In addition, we have a moral responsibility to support an individual’s access to his or her inalienable human rights, such as access to food, water and housing, and the current lack of transportation in rural areas makes it difficult for people to obtain these rights.

So, what can be done to give people who are returning to rural areas the transportation that they need to be successful? One answer might be increasing broadband or high-speed internet access to rural areas so that the communities can utilize ride-sharing apps such as Uber or Lyft.

According to a January 2019 news article on the Vox website, there is a gap between rural and urban areas in terms of how often or how much they use ride sharing apps, with only 19 percent of rural Americans claiming use of these apps compared to the 40 to 45 percent reported usage among urban Americans. 

This gap between rural and urban usage of these apps could be attributed to their lack of broadband internet access. An article done by Monica Anderson through the Pew Research Center (which the Vox article referenced) states that one in four, or roughly 24%, of rural adults report that access to high-speed internet is a major problem in their area, with an additional 34% reporting that it is a minor problem in their area. This means that 58% of rural residents in the study reported some problems with access to high-speed internet in their community.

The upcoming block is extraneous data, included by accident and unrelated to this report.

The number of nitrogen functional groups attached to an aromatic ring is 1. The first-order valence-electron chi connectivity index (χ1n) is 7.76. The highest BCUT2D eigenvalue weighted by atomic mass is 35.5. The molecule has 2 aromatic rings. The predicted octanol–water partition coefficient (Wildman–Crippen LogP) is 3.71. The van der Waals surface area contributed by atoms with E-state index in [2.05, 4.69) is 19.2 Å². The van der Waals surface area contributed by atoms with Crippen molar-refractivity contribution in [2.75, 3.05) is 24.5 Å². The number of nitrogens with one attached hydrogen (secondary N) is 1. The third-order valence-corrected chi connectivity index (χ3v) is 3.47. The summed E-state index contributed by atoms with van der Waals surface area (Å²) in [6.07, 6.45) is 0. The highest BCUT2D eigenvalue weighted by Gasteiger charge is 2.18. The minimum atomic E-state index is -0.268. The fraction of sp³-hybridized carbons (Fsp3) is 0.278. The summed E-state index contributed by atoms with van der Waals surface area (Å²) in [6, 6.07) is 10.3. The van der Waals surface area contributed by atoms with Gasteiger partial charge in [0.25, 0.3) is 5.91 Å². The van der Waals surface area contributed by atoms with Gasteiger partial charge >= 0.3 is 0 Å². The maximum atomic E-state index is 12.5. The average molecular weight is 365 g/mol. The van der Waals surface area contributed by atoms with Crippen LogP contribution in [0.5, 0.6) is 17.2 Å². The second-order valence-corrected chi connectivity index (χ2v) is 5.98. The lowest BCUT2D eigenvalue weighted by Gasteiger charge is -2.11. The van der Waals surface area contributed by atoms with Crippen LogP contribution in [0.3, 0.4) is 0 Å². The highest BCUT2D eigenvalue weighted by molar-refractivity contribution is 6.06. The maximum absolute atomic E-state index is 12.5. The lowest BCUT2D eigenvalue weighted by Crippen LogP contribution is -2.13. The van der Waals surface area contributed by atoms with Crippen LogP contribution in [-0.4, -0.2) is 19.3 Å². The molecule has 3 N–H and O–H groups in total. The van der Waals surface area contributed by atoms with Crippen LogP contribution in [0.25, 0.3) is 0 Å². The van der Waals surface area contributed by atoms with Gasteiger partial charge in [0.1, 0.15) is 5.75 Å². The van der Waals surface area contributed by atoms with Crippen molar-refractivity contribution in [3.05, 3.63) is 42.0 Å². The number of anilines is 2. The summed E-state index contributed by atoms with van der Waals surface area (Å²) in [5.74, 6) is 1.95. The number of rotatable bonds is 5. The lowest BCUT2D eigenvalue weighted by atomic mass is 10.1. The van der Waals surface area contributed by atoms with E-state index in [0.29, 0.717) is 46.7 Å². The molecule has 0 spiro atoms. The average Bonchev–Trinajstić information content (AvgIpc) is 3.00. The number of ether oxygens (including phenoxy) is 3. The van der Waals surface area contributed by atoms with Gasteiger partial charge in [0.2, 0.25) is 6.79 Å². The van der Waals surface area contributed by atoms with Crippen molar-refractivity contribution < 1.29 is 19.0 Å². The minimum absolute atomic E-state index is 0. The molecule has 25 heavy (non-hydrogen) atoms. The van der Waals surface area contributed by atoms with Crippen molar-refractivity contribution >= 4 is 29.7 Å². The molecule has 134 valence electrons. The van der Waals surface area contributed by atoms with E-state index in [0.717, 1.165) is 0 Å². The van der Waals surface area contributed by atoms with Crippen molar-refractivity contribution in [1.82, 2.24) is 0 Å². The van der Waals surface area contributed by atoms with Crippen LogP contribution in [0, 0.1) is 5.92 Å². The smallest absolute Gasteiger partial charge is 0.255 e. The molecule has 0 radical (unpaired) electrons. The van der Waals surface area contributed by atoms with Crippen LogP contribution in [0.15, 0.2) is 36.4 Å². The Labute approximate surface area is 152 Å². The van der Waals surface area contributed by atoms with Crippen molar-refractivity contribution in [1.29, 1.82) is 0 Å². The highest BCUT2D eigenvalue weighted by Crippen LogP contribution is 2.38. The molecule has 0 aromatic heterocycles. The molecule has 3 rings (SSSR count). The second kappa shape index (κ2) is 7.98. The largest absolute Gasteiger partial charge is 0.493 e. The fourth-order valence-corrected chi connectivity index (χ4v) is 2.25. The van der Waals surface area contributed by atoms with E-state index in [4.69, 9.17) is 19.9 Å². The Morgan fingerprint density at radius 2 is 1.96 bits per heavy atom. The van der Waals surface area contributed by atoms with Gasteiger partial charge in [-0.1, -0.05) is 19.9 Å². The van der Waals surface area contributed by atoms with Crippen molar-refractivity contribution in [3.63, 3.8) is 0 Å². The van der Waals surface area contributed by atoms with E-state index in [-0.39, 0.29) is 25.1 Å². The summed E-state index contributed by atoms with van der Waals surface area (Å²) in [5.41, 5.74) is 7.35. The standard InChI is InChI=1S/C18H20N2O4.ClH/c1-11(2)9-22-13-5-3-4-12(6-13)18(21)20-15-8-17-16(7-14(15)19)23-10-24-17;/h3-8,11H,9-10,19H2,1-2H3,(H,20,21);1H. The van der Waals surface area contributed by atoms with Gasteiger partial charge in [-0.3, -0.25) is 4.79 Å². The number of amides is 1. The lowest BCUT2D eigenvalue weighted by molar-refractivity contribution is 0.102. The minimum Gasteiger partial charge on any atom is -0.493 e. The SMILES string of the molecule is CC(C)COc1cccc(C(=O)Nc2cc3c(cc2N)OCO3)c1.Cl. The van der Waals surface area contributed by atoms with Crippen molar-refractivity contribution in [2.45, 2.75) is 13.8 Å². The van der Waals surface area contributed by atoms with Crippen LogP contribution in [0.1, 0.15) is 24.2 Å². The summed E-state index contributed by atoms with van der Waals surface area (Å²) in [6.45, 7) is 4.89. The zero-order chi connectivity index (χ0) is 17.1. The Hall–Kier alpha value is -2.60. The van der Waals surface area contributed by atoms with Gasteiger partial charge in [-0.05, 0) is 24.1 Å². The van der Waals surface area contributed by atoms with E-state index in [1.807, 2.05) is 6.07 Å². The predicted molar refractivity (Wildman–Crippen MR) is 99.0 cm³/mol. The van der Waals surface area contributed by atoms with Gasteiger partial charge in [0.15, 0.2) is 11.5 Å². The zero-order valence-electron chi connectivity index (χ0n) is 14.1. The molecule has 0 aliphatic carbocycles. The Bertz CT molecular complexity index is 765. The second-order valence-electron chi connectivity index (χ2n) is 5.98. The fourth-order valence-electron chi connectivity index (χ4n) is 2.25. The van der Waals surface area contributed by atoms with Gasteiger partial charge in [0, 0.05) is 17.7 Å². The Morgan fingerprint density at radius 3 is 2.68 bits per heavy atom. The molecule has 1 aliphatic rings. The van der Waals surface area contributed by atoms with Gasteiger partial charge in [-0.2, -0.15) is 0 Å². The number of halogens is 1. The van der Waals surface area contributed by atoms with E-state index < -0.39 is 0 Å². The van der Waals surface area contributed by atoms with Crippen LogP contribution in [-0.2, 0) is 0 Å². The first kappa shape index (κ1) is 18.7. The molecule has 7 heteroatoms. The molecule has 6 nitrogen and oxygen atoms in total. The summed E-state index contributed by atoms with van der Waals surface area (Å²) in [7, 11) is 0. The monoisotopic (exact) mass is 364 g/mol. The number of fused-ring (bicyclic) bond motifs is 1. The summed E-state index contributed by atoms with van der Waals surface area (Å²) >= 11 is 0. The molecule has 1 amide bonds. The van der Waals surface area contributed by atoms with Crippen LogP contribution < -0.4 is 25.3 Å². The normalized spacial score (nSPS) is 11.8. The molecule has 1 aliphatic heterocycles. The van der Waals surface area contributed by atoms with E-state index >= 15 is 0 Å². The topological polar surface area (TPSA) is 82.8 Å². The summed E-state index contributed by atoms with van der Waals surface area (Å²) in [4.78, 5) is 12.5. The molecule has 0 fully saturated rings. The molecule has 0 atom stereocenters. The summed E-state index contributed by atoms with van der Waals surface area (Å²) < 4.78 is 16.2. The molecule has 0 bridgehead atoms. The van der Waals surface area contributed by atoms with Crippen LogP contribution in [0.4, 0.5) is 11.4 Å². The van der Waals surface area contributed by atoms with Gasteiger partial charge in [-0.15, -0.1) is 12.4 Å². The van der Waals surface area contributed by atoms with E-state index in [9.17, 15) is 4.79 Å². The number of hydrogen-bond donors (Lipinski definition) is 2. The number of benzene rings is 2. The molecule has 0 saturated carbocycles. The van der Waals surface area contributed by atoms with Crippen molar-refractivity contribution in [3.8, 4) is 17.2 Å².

Additionally, adults in rural areas are less likely to own a smartphone when compared to adults in urban or suburban neighborhoods, which would make it impossible for them to use apps like Uber or Lyft. So, increasing the use of ride-sharing apps in rural areas would rely on rural residents getting more access to high-speed internet. These ride-sharing apps could provide transportation for formerly incarcerated individuals and could create a new job market for people who have cars in rural areas. 

Apps such as Uber and Lyft are free to download but taking a ride does cost the user. Using these apps would cost more than public transportation, but it would be impossible for a bus route to cover all possible locations within a county. Comparatively, ride-sharing services are cheaper than trying to repair a car or paying for gas.  Currently, Athens does utilize Lyft but that is typically only in the city and not to the surrounding areas that someone may need to travel to. In addition, if a Lyft driver doesn’t like where someone wants to be picked up or if they think the drive would be too far, they can cancel any request. Uber also apparently is operating in Athens now.

We need to advocate for more transportation in rural areas, and I believe the best way to do this would be to use ride-sharing apps and to expand broadband in rural areas.

Editor’s note: Kathleen Geyer of Athens is a 2019 Master of Arts candidate in Sociology at Ohio University and works with the Athens County Re-entry program.